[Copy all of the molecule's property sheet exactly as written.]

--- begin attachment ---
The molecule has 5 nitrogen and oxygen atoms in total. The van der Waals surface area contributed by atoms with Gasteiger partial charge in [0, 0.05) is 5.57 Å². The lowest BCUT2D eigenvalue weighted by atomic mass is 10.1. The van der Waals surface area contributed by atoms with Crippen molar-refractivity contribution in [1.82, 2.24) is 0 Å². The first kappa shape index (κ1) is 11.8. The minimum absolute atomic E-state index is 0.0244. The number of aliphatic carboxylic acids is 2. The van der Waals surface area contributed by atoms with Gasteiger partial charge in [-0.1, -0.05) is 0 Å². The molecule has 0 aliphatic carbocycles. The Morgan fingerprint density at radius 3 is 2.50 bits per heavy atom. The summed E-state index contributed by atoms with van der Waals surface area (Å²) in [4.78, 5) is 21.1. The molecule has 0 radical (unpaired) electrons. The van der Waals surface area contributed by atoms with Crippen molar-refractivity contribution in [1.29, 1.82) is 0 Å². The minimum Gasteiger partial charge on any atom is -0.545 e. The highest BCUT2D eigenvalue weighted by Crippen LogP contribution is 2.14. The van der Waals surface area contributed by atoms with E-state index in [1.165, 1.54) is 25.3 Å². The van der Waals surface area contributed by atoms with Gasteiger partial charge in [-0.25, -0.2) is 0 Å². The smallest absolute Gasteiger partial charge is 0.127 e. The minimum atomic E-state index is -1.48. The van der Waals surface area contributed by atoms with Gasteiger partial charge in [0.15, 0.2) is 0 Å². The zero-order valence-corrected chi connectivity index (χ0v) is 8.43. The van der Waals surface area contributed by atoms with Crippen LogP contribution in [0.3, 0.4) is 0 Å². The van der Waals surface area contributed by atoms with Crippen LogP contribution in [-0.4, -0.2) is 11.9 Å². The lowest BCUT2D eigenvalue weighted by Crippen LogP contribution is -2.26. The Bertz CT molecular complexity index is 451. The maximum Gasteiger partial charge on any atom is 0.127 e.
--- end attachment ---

The molecule has 5 nitrogen and oxygen atoms in total. The van der Waals surface area contributed by atoms with Gasteiger partial charge in [0, 0.05) is 5.57 Å². The lowest BCUT2D eigenvalue weighted by atomic mass is 10.1. The van der Waals surface area contributed by atoms with Crippen molar-refractivity contribution in [1.82, 2.24) is 0 Å². The first kappa shape index (κ1) is 11.8. The minimum absolute atomic E-state index is 0.0244. The number of aliphatic carboxylic acids is 2. The van der Waals surface area contributed by atoms with Gasteiger partial charge in [-0.1, -0.05) is 0 Å². The molecule has 0 aliphatic carbocycles. The Morgan fingerprint density at radius 3 is 2.50 bits per heavy atom. The summed E-state index contributed by atoms with van der Waals surface area (Å²) in [4.78, 5) is 21.1. The molecule has 0 radical (unpaired) electrons. The van der Waals surface area contributed by atoms with Crippen molar-refractivity contribution in [1.29, 1.82) is 0 Å². The minimum Gasteiger partial charge on any atom is -0.545 e. The highest BCUT2D eigenvalue weighted by Crippen LogP contribution is 2.14. The van der Waals surface area contributed by atoms with E-state index in [1.165, 1.54) is 25.3 Å². The van der Waals surface area contributed by atoms with Gasteiger partial charge in [-0.25, -0.2) is 0 Å². The smallest absolute Gasteiger partial charge is 0.127 e. The minimum atomic E-state index is -1.48. The van der Waals surface area contributed by atoms with Gasteiger partial charge in [0.15, 0.2) is 0 Å². The zero-order valence-corrected chi connectivity index (χ0v) is 8.43. The van der Waals surface area contributed by atoms with Crippen LogP contribution in [0.3, 0.4) is 0 Å². The van der Waals surface area contributed by atoms with Crippen LogP contribution in [-0.4, -0.2) is 11.9 Å². The lowest BCUT2D eigenvalue weighted by Crippen LogP contribution is -2.26. The Bertz CT molecular complexity index is 451. The maximum Gasteiger partial charge on any atom is 0.127 e.